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Caminhos do Cinema Português XI 2004, by Mari Roald Bern, Norway (English)

“Caminos do Cinema Português”(CCP) means “The Paths of the Portuguese Cinema”. I do not have the background, or knowledge, to give a description of streams and steps taken in Portuguese film. I would, however, try to situate this festival in a broader perspective.

Johan Galtung, a Norwegian philosopher has written “the world will never be the same again after the terrible attack on the economic USA, the military USA, and on human beings like all of us on September 11 2001 (…) To prevent a slide into a large war with enormous, widespread suffering, the USA, everybody, should not rush to action. We need deep self-reflection, identifying the conflicts, solving them and reconciliation. Dialogue and global education to understand how others think, and to respect other cultures, not debate to defeat others with stronger arguments (…) Democracy is not only the right to vote where governments truly represent their people's aspirations. It is also the possibility to frequently express ideas and grievances and to be heard” I see CCP as a concrete action taken by students in a local setting, but with a clear national, and thereafter global importance. I believe the festival is a valuable contribution to the Portuguese society, in artistic, social and cultural terms.
Coimbra is the old capital of Beira, known chiefly for its history and for the famous university, which was founded (1292) by King Diniz in Lisbon but was moved temporarily to Coimbra in 1308 and permanently in 1540. The “Oxford of Portugal” or Portuguese Athens was a calm and lively context. The main purpose of CCP is to present and promote recent Portuguese cinematography; documentaries, animation and feature productions. The festival opens the scene for debutants and wants to provide attention and engage a broader public to the Portuguese cinema.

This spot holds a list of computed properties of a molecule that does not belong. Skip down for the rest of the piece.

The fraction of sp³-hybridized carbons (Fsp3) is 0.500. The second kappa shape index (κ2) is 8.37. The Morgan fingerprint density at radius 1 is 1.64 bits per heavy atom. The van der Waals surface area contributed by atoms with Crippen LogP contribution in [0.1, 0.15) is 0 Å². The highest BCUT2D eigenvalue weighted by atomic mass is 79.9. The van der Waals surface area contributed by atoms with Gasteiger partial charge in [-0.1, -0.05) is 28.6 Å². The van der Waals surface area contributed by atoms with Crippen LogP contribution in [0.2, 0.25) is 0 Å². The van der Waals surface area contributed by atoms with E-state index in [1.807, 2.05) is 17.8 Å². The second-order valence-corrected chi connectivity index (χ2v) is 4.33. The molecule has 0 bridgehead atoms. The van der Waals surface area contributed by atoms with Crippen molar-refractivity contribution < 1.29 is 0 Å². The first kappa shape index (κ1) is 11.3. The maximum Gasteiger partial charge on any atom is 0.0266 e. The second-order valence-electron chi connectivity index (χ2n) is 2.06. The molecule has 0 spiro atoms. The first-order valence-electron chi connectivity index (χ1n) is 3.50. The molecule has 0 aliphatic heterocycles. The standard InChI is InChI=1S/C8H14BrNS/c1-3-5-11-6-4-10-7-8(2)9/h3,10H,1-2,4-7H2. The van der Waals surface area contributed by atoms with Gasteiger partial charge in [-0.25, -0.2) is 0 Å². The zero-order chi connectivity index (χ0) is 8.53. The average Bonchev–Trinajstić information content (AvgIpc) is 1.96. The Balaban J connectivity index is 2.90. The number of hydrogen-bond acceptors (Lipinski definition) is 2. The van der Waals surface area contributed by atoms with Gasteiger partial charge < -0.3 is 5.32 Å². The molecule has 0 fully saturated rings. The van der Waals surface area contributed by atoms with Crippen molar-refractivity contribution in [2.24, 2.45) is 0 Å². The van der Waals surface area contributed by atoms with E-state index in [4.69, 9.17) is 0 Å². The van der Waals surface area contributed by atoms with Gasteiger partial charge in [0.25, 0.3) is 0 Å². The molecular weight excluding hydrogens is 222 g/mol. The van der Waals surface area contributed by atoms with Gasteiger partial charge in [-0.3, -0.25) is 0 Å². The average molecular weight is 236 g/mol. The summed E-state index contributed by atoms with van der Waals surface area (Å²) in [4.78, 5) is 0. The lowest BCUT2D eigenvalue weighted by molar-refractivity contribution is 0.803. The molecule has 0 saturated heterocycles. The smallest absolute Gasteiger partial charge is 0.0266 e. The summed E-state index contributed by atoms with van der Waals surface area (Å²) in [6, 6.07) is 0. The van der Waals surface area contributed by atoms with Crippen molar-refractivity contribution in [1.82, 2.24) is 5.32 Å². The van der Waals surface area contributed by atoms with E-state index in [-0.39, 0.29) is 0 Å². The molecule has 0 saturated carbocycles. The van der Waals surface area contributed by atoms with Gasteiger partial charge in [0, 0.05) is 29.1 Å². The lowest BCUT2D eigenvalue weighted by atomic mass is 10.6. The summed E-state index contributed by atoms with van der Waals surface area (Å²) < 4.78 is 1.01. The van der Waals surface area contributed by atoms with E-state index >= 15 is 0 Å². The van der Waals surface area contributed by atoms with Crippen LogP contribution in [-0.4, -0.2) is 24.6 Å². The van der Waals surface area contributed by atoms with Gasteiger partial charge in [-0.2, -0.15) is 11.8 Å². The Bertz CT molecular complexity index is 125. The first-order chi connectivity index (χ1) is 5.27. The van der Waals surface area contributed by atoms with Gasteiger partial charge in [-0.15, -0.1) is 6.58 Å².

Two of the most obvious issues in life; love and death were certainly represented in the program. “A Ferida” by Margarida Leitão and “Outono” by Paulo Cesar Fajardo are both touching and silent short films about death. An amusing first encounter with the rich family-in-law “Uma Comédia Infeliz” by Artur Serra Araújo, and the brutal pain of love sorrow in “Serial Killer” by João Costa Menezes.
Films such as “Agostino da Silva- Um pensamento Vivo” (Joao Rodrigo Mattos) that were an enriching film about a philosopher, and “Amanhã” by Solveig Nordlund are important documents about the political situation and development Portugal has gone through. A contemporary global issue as AIDS was revealed in a new and old perspective in “Part time” (Jorge Queiroga)
Portugese art on the local and international scene were pictured in interesting and with various approaches in three documentaries. “Outras Frases” by Jorge Antonio, whose film leads us through Angolan dancer and choreographer Ana Clara Guerra Marques pedagogic and artistic work against the background of the recent Angolan social and political history. “Um Quadro de Rosas” by Miguel Ribeiro portrays Emidio Aleixo, an anonymous painter devoted to roses and with ideas and interpretations about the world we live in. “Ana Hatherly- A Mão Intelligente” by Luis Alves de Matos provides the spectator an insight and understanding to the works of Ana Hatherly, a central force in the “Experimental Poetry” which rose in Portugal during the 1960’s, and proclaimed the need for linguistic research.
Some beautiful moments where one could just lean back and simply enjoy were “Burdiao” (Pedro Sena Nunes), the exellent animation “Abraco do Vento” (José Miguel Ribeiro) the sweet animation “O Zé dos Passaros” by Silvino Fernandes and Paulo Sousa, and a lovely nine minute postcard from Guinnea Bissau, “Desocultar” by Luis Margalhau.
“A Filha” (Solveig Nordlund) is a harsh observation of the western world’s need for money and individual accomplishment. The main characters, a successful TV producer and a young girl who wants to be a TV star are enrolled in a psychological and surreal action, when incest, greed and images are mixed in an awfully frightening mess. The apparently close link to our society, where Reality TV and huge fortunes within the median sector, made me perceive it as a disgusting and important film.